Hardwick Hall is located near Chesterfield in Derbyshire. It is one of the many ‘Prodigy houses’ which were massive mansions built by courtiers in Elizabeth’s reign. Many were built to host Elizabeth on her progresses, but she never visited Hardwick Hall as it was too far north and built later on in Elizabeth’s reign, when she was ageing.
Here is a picture of Hardwick Hall - we will be discussing the particular design and architecture in the next lesson, but for now just admire how grand it looks, and how it clearly shows that Bess was important and rich.
Who was ‘Bess of Hardwick’?
Hardwick Hall was built by Elizabeth, The Countess of Shrewsbury, full name Elizabeth of Shrewsbury, is now more commonly known as ‘Bess of Hardwick’. After the Queen, Bess was the wealthiest woman in England. Bess was the daughter of a gentlemen who was modestly wealthy, and she became enormously wealthy through her four marriages.
When her fourth husband, the Earl of Shrewsbury, died, Bess used some of the money she inherited to build a palatial home that was designed to make a statement. It was built on the site of her old family home, where she had been born. The Old Hall was perfectly serviceable, but an old-fashioned building. The ruins of the old hall still stand next to the new house.
This is a picture of Bess of Hardwick. Notice how she is portrayey very similarly to Elizabeth? Bess was a constant supporter of Elizabeth and styled herself after her - two powerful, independent women in a man’s world.
What was Bess’ Relationship with Hardwick Hall?
Before Hardwick Hall had ever even been thought of, let alone built (by Bess), Bess was born on the land in which Hardwick Hall now stands. It was a small manor house then, in the 1520’s. Bess’ father was a landowner and he died when she was a baby, leaving the family in struggling financial circumstances.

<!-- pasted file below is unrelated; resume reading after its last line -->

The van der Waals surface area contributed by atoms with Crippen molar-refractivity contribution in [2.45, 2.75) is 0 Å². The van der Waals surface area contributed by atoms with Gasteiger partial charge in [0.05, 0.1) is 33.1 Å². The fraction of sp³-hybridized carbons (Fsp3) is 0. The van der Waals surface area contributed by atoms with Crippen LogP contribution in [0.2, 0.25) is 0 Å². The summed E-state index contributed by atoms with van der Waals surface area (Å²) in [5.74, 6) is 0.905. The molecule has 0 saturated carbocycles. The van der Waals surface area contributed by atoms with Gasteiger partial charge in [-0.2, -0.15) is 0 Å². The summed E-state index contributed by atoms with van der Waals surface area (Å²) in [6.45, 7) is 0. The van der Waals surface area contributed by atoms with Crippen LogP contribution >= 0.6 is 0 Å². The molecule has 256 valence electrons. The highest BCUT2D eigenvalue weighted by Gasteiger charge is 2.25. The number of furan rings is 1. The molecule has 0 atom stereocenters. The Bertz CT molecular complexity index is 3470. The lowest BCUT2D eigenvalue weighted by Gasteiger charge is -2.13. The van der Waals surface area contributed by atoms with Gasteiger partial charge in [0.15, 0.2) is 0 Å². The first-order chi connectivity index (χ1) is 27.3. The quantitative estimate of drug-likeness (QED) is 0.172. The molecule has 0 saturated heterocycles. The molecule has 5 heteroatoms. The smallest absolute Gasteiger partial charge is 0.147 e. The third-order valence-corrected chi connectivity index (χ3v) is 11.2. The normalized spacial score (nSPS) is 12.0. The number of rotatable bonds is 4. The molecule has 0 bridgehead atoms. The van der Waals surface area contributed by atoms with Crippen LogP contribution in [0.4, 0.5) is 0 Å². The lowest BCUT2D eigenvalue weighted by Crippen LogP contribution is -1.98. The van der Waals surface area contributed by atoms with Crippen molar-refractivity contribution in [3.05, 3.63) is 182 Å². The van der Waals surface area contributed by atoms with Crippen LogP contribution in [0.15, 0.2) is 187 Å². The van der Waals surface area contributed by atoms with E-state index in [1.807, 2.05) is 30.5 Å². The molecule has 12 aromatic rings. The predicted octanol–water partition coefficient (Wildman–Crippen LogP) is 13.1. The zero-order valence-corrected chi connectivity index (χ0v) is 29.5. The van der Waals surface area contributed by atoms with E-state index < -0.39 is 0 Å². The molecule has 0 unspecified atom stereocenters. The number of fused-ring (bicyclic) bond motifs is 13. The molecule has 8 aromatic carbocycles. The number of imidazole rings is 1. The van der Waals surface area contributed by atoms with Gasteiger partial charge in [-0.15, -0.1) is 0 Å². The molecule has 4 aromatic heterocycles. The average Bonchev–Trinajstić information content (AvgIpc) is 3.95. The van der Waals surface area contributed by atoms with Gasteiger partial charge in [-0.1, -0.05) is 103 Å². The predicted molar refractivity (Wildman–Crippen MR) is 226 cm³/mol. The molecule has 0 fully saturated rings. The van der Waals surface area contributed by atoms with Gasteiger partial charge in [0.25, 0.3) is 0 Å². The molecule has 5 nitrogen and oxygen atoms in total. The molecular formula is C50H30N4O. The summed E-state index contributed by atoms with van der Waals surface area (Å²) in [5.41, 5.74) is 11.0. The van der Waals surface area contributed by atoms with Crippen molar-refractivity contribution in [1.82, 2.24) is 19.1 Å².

The problem was not that the family didn’t have assets, but that under Henry VIII, the estate was seized by the Crown. That meant Bess’ family lost control of their land until her toddler brother James became old enough to inherit. Hardwick Hall’s farming profits would go to the Crown and not to Bess’ family, although they were able to remain living there.
Bess’ mother remarried Ralph Leche, the younger son of the Chatsworth family. The family was not poor but struggled, and Bess learned from her experiences as a child when it came to her future in developing Hardwick Hall. She was skilful in her financial dealings which most likely stems from her childhood.
This is the Old Hall in which Bess was born, this was left to stand next to the new Hardwick Hall as a reminder of how far Bess had come.
When Bess was around fourteen (The exact date is not known), which was common in Tudor England, she was married to her first husband, Robert Barlow, who was possibly a year younger, about thirteen himself. Robert died within two years of them bring married. Bess had to fight for her ‘widow’s dower’ of one third of Robert’s estate. It is thought Bess met her second husband, William Cavendish, when she moved to Bradgate Park (The home of the heirs to the throne Grey sisters, Jane, Catherine and Mary).
Bess Starts to get Wealthier
In 1549, Bess married William Cavendish__ and she inherited __£600 and a proportion of land. (Approx £190,000 in today’s money) Bess had two daughters with William, Frances and Temperance, but Temperance died as a baby. She also had two step-daughter who were William’s children from his first marriage. William was twenty years older than Bess and had become very wealthy during the reign of Henry VIII as a commissioner for the Dissolution of the Monasteries. Bess persuaded him to buy more property in their joint names.